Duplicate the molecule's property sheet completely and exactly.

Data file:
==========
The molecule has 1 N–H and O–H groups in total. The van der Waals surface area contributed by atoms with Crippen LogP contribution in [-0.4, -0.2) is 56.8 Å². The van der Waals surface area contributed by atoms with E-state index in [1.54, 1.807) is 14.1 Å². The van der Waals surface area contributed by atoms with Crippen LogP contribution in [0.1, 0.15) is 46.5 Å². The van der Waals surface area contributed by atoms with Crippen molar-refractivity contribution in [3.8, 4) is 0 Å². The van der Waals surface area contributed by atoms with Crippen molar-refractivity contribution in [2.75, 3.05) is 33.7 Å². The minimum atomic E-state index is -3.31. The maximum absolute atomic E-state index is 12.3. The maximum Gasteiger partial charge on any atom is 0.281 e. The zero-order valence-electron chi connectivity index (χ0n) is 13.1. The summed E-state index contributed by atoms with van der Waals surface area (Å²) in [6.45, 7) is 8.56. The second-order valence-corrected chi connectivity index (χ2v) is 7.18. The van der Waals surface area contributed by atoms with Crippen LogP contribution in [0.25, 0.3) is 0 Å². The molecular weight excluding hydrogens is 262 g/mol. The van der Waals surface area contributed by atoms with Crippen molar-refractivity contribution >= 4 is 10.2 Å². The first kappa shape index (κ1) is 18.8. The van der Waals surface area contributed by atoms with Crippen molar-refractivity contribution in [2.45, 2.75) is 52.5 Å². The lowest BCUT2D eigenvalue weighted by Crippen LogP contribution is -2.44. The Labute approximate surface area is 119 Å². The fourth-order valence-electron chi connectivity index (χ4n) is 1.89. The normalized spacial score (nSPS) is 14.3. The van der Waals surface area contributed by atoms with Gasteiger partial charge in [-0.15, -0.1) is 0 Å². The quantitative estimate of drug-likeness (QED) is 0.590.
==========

The molecule has 1 N–H and O–H groups in total. The van der Waals surface area contributed by atoms with Crippen LogP contribution in [-0.4, -0.2) is 56.8 Å². The van der Waals surface area contributed by atoms with E-state index in [1.54, 1.807) is 14.1 Å². The van der Waals surface area contributed by atoms with Crippen LogP contribution in [0.1, 0.15) is 46.5 Å². The van der Waals surface area contributed by atoms with Crippen molar-refractivity contribution in [3.8, 4) is 0 Å². The van der Waals surface area contributed by atoms with Crippen molar-refractivity contribution in [2.75, 3.05) is 33.7 Å². The minimum atomic E-state index is -3.31. The maximum absolute atomic E-state index is 12.3. The maximum Gasteiger partial charge on any atom is 0.281 e. The zero-order valence-electron chi connectivity index (χ0n) is 13.1. The summed E-state index contributed by atoms with van der Waals surface area (Å²) in [6.45, 7) is 8.56. The second-order valence-corrected chi connectivity index (χ2v) is 7.18. The van der Waals surface area contributed by atoms with Crippen LogP contribution in [0.25, 0.3) is 0 Å². The molecular weight excluding hydrogens is 262 g/mol. The van der Waals surface area contributed by atoms with Crippen molar-refractivity contribution >= 4 is 10.2 Å². The first kappa shape index (κ1) is 18.8. The van der Waals surface area contributed by atoms with Crippen molar-refractivity contribution in [2.45, 2.75) is 52.5 Å². The lowest BCUT2D eigenvalue weighted by Crippen LogP contribution is -2.44. The Labute approximate surface area is 119 Å². The fourth-order valence-electron chi connectivity index (χ4n) is 1.89. The normalized spacial score (nSPS) is 14.3. The van der Waals surface area contributed by atoms with Gasteiger partial charge in [-0.15, -0.1) is 0 Å². The quantitative estimate of drug-likeness (QED) is 0.590.